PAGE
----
5 min

Language evolves. These days, even the Baby Boomers know what a Content Management System is and most of us can now talk about ‘the CMS’ without having to explain what it is and how it works.

Of course, the use of CMS systems is broader than mere blog posting, the application of this technology also functions at a wider enterprise software application and data management level to build corporate information systems and manage content assets across different industry use cases.

One of the popular open source technologies in this space is Drupal.

As the Drupal organisation now hits the release of Drupal 10 late in 2022, this latest version is now actually being referred to as an open source digital experience platform aimed at everyone from the small non-profit to the enterprise.

Modernised backend look 

Drupal 10 comes with features that promise Drupal developers and users flexibility and modularity as core principles. The launch team has said that Drupal 10 offers tools to help build the versatile, structured content that dynamic web experiences require. There’s a modernised backend look and what is hoped to be a future-proof platform upgrade. 

“Drupal 10 includes many new features that appeal to developers and content creators alike. A stronger developer and site builder experience combined with easier content authoring and editing make this a key update for all users,” said Dries Buytaert, founder and project Lead of Drupal.

We sat down with Scott Massey (and some of his customer users) in his capacity as managing director of international markets at WebOps platform company Pantheon to ask him about how he feels this technology has evolved. Pantheon’s technology is designed to empower marketers and developers to create, iterate and scale websites on the open web to reach billions of people globally.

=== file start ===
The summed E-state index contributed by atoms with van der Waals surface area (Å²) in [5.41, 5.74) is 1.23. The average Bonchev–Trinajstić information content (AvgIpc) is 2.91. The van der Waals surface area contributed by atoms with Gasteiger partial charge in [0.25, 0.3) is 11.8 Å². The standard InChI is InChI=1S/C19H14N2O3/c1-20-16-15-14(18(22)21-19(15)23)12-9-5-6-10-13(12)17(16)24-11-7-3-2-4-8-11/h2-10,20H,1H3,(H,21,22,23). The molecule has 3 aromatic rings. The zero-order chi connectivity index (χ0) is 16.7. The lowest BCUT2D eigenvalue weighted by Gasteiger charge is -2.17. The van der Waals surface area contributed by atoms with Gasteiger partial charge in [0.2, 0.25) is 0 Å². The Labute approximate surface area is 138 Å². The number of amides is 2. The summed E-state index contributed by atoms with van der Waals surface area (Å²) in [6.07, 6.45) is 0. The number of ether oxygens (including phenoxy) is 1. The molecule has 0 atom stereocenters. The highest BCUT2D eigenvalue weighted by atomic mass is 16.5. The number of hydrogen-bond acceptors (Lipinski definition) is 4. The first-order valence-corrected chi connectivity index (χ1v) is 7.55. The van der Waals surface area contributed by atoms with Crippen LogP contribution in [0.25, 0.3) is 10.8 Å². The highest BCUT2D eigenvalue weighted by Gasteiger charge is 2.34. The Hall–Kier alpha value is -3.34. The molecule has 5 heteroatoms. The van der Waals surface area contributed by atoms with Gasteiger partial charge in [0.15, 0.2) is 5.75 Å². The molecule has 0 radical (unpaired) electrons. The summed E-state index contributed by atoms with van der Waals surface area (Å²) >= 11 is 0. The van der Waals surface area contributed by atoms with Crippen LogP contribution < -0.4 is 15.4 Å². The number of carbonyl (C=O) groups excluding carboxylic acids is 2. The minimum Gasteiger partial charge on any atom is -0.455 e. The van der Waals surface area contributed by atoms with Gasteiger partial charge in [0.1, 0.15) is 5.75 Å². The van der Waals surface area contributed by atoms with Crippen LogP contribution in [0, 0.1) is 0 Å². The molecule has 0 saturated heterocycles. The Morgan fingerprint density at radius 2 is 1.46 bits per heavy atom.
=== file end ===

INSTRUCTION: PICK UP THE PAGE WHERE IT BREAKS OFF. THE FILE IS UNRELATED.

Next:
“It only took me a few minutes to upgrade to the latest D10 release candidate, so I am looking forward to many happy site owners. We have equated upgrades with rebuilding the entire website for so long that we shouldn’t gloss over the fact that we are giving web teams hundreds of hours back. It’s gotten easier and easier to update, since version 8 and we have the Drupal community to thank for the hard work these last few years,” said Massey.

Styles & themes

He suggests that the ongoing improvements and optimisation of Drupal core are going to be beneficial. The work that has been done around CSS and Twig support and theming in general should make a difference to how easy it is to get started and to change styles and make edits to the default theme.

“For example, Drupal 10 offers a new theme generator that allows users to run a simple PHP command from your terminal to generate a new theme. This makes themes available to use on new or existing sites with all their defaults in place around styling. For those of us that have to manage multiple sites at once and keep them consistent, this should make things much easier,” added Massey.